[Lldb-commits] [PATCH] D27459: Straw-man proposal for new logging syntax

Zachary Turner via Phabricator via lldb-commits lldb-commits at lists.llvm.org
Tue Dec 6 09:47:00 PST 2016

zturner added a comment.

In https://reviews.llvm.org/D27459#614670, @clayborg wrote:

> Part of the reason I like the current "if (log) log->Printf()" is that it doesn't cost you much if logging isn't enabled. So if you have a log line like:
>   if (log)
>     log->Printf("%s %s %s", myStringRef1.str().c_str(), myStringRef2.str().c_str(), myStringRef3.str().c_str());
> And switch over to using:
>   LLDB_LOG() << myStringRef1 << " " << myStringRef2 << " " << myStringRef2;
> You end up doing some work with all of the types regardless of wether the logging is enabled. We tend to do pretty heavy logging in places and I really don't want performance impacted (the expression parser emits a full novel worth of information when logging is enabled), nor would I want people to log less because they are worried about affecting performance.
> So any solution should have very minimal cost if logging isn't enabled. We also do log channels, so any design will need to include the ability to log to a channel, any channel, or only if all channels are enabled.
> The other thing I don't like about streams is they are harder to read over a printf style log string. I wrote all of dwarfdump and used the full power off C++ streams and I regret doing this as all of the code is really hard to read. I also didn't like the fact that streams maintain state and can affect things down the line. If we adopt LLVM style streams I believe they don't suffer from the C++ streams having state issue. But with C++ you can do this:

Take a look at `llvm::formatv`.  I wrote this in LLVM specifically to be the best of both worlds.  You get all the flexibility and conciseness of printf with all the type safety of streams.  Example:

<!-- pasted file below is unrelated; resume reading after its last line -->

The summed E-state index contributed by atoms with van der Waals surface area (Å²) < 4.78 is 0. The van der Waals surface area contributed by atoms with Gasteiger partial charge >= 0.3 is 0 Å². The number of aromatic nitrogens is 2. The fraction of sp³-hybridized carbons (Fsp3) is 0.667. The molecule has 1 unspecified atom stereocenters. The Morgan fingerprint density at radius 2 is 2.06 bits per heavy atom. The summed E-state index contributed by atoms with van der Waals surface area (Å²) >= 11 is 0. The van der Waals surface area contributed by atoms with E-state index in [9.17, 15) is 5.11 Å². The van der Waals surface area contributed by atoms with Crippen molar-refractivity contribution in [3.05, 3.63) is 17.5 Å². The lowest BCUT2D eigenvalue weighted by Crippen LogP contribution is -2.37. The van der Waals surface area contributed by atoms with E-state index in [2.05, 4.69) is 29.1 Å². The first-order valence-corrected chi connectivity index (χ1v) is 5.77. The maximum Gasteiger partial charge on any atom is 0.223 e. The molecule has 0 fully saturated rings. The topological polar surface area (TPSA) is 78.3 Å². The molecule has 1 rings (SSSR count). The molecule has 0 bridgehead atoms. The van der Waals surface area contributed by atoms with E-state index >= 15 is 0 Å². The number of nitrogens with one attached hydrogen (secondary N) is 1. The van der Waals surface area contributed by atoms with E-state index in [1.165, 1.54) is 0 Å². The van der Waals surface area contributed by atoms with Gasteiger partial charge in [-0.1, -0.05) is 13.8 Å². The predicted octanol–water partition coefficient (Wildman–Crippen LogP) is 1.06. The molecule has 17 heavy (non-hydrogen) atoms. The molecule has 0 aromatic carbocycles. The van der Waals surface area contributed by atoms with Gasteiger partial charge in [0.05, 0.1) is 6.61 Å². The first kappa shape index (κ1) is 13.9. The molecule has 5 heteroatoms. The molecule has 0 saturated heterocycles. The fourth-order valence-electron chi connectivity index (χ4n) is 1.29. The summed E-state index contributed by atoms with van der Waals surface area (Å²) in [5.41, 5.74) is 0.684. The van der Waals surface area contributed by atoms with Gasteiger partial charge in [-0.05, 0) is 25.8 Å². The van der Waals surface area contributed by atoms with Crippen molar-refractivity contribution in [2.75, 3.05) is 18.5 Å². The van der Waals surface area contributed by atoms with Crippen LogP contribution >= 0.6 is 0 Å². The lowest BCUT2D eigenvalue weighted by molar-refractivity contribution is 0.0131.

// Printf style
  log->Printf("%d %s %z", 12, "test", (size_t)7);
  // Stream style
  *log << 12 << "test" << (size_t)7;
  // formatv style
  *log << llvm::formatv("{0} {1} {2}", 12, "test", (size_t)7);
  // alternative formatv sytle
  log->Formatv("{0} {1} {2}", 12, "test", (size_t)7);

As you can see, you don't have to specify the type.  All the ugliness about `PRIx64`, compiler inconsistencies, platform-dependent sizes, etc all disappear because it deduces the type.  And it's even better than this, because you can write custom formatters for your own types.  For examples, LLDB has a class called `AddressRange`.  With printf you would have to write this `log->Printf("%llu - %llu", range.first(), range.second())', but with `formatv` you can write this: `log->Formatv("{0}", range);` as long as it can find a formatter somewhere.  And formatters can define arbitrary style options too, so you could write something like `log->Formatv("{0:abc}", range);` and this string "abc" would get passed to the formatter's format function.  This is useful when a type is often formatted different ways (precision, optional fields, etc).

I strongly recommend moving to this for all printf style formatting moving forward.


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